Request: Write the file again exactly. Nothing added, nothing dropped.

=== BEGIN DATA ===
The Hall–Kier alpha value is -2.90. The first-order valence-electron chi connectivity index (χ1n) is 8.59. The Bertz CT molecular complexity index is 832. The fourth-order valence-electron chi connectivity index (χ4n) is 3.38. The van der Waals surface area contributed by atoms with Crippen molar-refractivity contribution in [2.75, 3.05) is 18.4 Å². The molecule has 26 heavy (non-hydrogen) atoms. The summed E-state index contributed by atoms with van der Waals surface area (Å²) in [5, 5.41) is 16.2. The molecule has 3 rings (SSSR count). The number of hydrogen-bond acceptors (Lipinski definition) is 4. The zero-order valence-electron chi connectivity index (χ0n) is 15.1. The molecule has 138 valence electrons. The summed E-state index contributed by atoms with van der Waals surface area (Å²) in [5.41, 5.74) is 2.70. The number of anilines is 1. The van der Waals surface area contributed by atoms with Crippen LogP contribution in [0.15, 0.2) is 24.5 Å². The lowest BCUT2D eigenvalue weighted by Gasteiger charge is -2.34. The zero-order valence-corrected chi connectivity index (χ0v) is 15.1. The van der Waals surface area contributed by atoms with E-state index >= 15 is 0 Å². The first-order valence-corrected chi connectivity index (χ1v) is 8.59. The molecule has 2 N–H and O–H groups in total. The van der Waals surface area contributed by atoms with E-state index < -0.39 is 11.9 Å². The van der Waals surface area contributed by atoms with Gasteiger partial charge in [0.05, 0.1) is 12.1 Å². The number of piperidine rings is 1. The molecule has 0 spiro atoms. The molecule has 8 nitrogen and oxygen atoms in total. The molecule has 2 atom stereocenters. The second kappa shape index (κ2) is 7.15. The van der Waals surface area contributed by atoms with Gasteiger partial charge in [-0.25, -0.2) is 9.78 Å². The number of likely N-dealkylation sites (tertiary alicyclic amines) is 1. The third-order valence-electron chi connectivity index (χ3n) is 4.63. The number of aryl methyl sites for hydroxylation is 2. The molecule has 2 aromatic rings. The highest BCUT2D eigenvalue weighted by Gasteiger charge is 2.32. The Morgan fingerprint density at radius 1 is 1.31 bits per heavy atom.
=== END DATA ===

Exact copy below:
The Hall–Kier alpha value is -2.90. The first-order valence-electron chi connectivity index (χ1n) is 8.59. The Bertz CT molecular complexity index is 832. The fourth-order valence-electron chi connectivity index (χ4n) is 3.38. The van der Waals surface area contributed by atoms with Crippen molar-refractivity contribution in [2.75, 3.05) is 18.4 Å². The molecule has 26 heavy (non-hydrogen) atoms. The summed E-state index contributed by atoms with van der Waals surface area (Å²) in [5, 5.41) is 16.2. The molecule has 3 rings (SSSR count). The number of hydrogen-bond acceptors (Lipinski definition) is 4. The zero-order valence-electron chi connectivity index (χ0n) is 15.1. The molecule has 138 valence electrons. The summed E-state index contributed by atoms with van der Waals surface area (Å²) in [5.41, 5.74) is 2.70. The number of anilines is 1. The van der Waals surface area contributed by atoms with Crippen LogP contribution in [0.15, 0.2) is 24.5 Å². The lowest BCUT2D eigenvalue weighted by Gasteiger charge is -2.34. The zero-order valence-corrected chi connectivity index (χ0v) is 15.1. The van der Waals surface area contributed by atoms with E-state index >= 15 is 0 Å². The first-order valence-corrected chi connectivity index (χ1v) is 8.59. The molecule has 2 N–H and O–H groups in total. The van der Waals surface area contributed by atoms with E-state index < -0.39 is 11.9 Å². The van der Waals surface area contributed by atoms with Gasteiger partial charge in [0.05, 0.1) is 12.1 Å². The number of piperidine rings is 1. The molecule has 0 spiro atoms. The molecule has 8 nitrogen and oxygen atoms in total. The molecule has 2 atom stereocenters. The second kappa shape index (κ2) is 7.15. The van der Waals surface area contributed by atoms with Gasteiger partial charge in [-0.25, -0.2) is 9.78 Å². The number of likely N-dealkylation sites (tertiary alicyclic amines) is 1. The third-order valence-electron chi connectivity index (χ3n) is 4.63. The number of aryl methyl sites for hydroxylation is 2. The molecule has 2 aromatic rings. The highest BCUT2D eigenvalue weighted by Gasteiger charge is 2.32. The Morgan fingerprint density at radius 1 is 1.31 bits per heavy atom.